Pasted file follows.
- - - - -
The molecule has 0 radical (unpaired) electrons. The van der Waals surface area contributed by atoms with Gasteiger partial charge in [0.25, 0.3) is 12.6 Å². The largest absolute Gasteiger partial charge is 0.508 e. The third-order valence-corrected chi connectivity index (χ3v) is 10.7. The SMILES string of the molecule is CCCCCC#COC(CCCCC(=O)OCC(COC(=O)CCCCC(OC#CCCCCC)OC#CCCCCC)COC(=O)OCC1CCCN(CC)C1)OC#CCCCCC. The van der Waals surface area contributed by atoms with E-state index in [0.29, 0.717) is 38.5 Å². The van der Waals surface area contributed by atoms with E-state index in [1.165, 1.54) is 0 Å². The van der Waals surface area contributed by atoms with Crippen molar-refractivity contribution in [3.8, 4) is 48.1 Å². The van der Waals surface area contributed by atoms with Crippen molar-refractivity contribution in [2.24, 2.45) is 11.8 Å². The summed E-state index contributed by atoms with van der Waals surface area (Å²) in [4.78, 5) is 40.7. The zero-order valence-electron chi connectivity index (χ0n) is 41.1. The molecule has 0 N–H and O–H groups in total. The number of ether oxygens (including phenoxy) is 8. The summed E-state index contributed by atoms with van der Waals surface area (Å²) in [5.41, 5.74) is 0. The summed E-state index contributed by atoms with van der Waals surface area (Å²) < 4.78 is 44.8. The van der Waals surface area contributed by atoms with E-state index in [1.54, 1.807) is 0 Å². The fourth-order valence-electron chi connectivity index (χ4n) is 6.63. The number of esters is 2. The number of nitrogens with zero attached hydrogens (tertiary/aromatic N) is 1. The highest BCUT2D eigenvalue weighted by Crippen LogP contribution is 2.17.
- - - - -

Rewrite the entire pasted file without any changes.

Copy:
The molecule has 0 radical (unpaired) electrons. The van der Waals surface area contributed by atoms with Gasteiger partial charge in [0.25, 0.3) is 12.6 Å². The largest absolute Gasteiger partial charge is 0.508 e. The third-order valence-corrected chi connectivity index (χ3v) is 10.7. The SMILES string of the molecule is CCCCCC#COC(CCCCC(=O)OCC(COC(=O)CCCCC(OC#CCCCCC)OC#CCCCCC)COC(=O)OCC1CCCN(CC)C1)OC#CCCCCC. The van der Waals surface area contributed by atoms with E-state index in [0.29, 0.717) is 38.5 Å². The van der Waals surface area contributed by atoms with E-state index in [1.165, 1.54) is 0 Å². The van der Waals surface area contributed by atoms with Crippen molar-refractivity contribution in [3.8, 4) is 48.1 Å². The van der Waals surface area contributed by atoms with Crippen molar-refractivity contribution in [2.24, 2.45) is 11.8 Å². The summed E-state index contributed by atoms with van der Waals surface area (Å²) in [4.78, 5) is 40.7. The zero-order valence-electron chi connectivity index (χ0n) is 41.1. The molecule has 0 N–H and O–H groups in total. The number of ether oxygens (including phenoxy) is 8. The summed E-state index contributed by atoms with van der Waals surface area (Å²) in [5.41, 5.74) is 0. The summed E-state index contributed by atoms with van der Waals surface area (Å²) < 4.78 is 44.8. The van der Waals surface area contributed by atoms with E-state index in [1.54, 1.807) is 0 Å². The fourth-order valence-electron chi connectivity index (χ4n) is 6.63. The number of esters is 2. The number of nitrogens with zero attached hydrogens (tertiary/aromatic N) is 1. The highest BCUT2D eigenvalue weighted by Crippen LogP contribution is 2.17.